Las Vegas

Perhaps I can have the last word on Katha Pollitt's review of Judith Wallerstein's Legacy of Divorce ["Subject to Debate," Oct. 23; "Exchange," Dec. 4]. I'm a sociologist who has written and taught about marriage and family for seven years. Whatever the merits of the methodological debate on Wallerstein, I have my own method of truth, which although nonscientific has proven extremely reliable. Every semester I ask my students to raise their hands if their parents are divorced. As in the rest of the population, around half raise their hands. I then ask them to keep their hands raised if they wish their parents had not divorced. Without exception, all but one or two hands fall. When I ask those who lowered their hands, "Why?" they respond that the stress and conflict of unhappy parents took an intense emotional toll on them.

If the children themselves have no regrets, why should we?






New York City

The recent moving tributes to the late Ring Lardner Jr. by Victor Navasky [Nov. 27] and Roger Kahn [Dec. 4] encourage me to add my own, as one of Ring's few contemporaries still alive. Ring and I were both born in Chicago on the same day–August 19, 1915.

I was privileged to be part of a poker game that began in the 1950s when Ring and Ian Hunter, with Maurice Rapf and the composer Sol Kaplan, moved to New York after the blacklist drove them out of Hollywood, and included many of the lawyers who defended them, like Martin Popper, Jerry Lurie and his law partner Sidney Cohen. Sidney had invented what came to be known as the "diminished Fifth," which would have permitted answers to the key question raised by HUAC without naming names, which Ring famously said he could answer but that he would hate himself in the morning.

We had all reached the age when we felt that for health reasons we would meet every Thursday to play two hours of tennis at 4 pm before reassembling for poker in the evening. For about thirty years, until we could no longer play either tennis or poker, Thursday became for all of us the high spot of the week. We began by occasionally joining a poker game on 28th Street, dominated by Zero Mostel and his former WPA artist friends, that had begun back in the Depression; but the high decibel level of any game with both Zero and sculptor Herb Kallem drove us to organize our own Upper West Side tennis/poker group. To fulfill our wildest fantasies, we decided to play our first game at a Turkish bath at Al Roon's on West 73rd Street, as suggested by a short story by Irwin Shaw, but we found that the steam melted the cards, and we were forced to rent a room to finish the evening.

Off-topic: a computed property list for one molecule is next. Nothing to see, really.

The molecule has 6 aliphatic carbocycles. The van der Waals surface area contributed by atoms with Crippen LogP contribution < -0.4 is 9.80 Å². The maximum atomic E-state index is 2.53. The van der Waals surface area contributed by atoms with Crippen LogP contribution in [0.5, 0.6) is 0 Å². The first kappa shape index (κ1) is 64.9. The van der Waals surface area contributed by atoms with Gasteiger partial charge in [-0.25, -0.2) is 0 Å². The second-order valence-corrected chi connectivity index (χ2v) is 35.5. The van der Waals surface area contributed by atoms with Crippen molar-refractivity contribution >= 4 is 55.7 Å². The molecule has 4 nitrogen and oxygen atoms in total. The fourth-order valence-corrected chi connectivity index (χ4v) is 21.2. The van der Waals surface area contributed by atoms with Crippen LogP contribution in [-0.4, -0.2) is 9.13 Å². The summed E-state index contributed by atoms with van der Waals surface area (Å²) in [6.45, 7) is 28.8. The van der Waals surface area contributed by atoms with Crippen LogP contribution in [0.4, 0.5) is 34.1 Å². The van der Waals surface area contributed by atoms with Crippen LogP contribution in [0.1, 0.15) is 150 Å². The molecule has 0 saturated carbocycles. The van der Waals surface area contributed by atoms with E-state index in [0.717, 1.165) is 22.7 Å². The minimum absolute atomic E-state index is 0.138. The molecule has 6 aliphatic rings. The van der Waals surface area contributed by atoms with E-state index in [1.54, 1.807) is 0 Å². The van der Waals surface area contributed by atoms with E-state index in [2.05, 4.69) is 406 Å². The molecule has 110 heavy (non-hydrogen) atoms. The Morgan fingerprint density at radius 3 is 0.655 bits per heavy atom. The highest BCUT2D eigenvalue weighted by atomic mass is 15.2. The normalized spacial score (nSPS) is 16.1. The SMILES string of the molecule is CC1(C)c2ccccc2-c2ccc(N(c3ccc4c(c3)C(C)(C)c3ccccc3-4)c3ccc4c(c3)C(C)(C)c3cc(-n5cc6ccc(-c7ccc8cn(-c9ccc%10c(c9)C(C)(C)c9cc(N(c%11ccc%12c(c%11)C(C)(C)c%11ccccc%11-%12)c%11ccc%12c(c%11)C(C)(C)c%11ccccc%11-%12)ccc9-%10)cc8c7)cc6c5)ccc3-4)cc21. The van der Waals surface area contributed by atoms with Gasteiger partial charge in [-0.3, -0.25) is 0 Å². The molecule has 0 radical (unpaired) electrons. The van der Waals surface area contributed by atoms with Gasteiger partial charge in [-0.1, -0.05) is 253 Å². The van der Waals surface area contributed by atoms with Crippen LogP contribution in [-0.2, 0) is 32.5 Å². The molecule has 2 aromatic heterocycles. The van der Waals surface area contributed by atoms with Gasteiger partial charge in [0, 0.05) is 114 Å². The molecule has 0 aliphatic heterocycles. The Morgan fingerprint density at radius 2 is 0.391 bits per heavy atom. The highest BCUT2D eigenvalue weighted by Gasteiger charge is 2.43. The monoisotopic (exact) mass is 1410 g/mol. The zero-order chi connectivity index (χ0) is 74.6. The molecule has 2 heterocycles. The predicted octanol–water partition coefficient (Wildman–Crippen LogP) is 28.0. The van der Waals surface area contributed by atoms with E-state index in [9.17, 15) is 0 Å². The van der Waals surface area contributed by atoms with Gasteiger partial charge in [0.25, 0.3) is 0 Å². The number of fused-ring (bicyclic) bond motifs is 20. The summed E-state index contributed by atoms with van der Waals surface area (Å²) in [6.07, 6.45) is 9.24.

For the next thirty years the game was held at Ian's apartment in the Belnord on 86th Street. Ian was a great cook and would sometimes prepare a delicious roast beef for us. Otherwise, the kitty would permit us to order from the Stage Door Delicatessen or the Tip Toe Inn.

When the blacklist was finally broken and Ring could write under his own name, I like to think that we all had a hand in his script for The Cincinnati Kid. After Ring's second Oscar, for M*A*S*H, we all enjoyed hearing that the pendulum in Hollywood had swung to the point that blacklisted writers had become social lions, and some people were now lying that they had been blacklisted.

While we almost never talked about our personal problems all through those years, the weekly meeting became a refuge from a hostile world for those of us who retained the ideals we had formed in the Depression years. In addition to the original group, we were later joined by Bella Abzug's husband, Martin, Peter Bernard and Jesse Reed. Maurice and I, alas, are the sole survivors. The group left an important legacy to our children–to appreciate the joys of living a life of principle.






Orange, Va.

Thanks to Jay Walljasper for a terrific article ["From the 'Burbs to the 'Hood," Nov. 20] on Myron Orfield and his plans (and achievements) for metropolitics! Orfield explains why, in the words of many a Republican, "schools need more than just money." Schools–all schools–need more money and lots of it. But the concentration of severely poor students in certain schools, not relative underfunding, is key to their relative failure. Vouchers will only aggravate this problem, but voucher proponents have one thing right: Students do better in schools with other students who bring learning from home. Orfield's ideas for regional planning offer an actual solution to this national disaster–the reduction of concentrated poverty.

Walljasper concluded by suggesting we promote metropolitics as something "pragmatic" rather than just. I'm not sure, but it sounds like an underestimation. Increasingly, labor unions and environmental groups are forming blue-green alliances against sprawl, big-box employers, the defunding of mass transit and affordable housing, the lengthening of commuting time and the transfer of jobs to suburban un-unionized companies. "Unions are basically an urban institution," Don Turner, president of the Chicago Federation of Labor told me in arguing for such efforts, which are being led by a group called Good Jobs First (www.goodjobsfirst.org).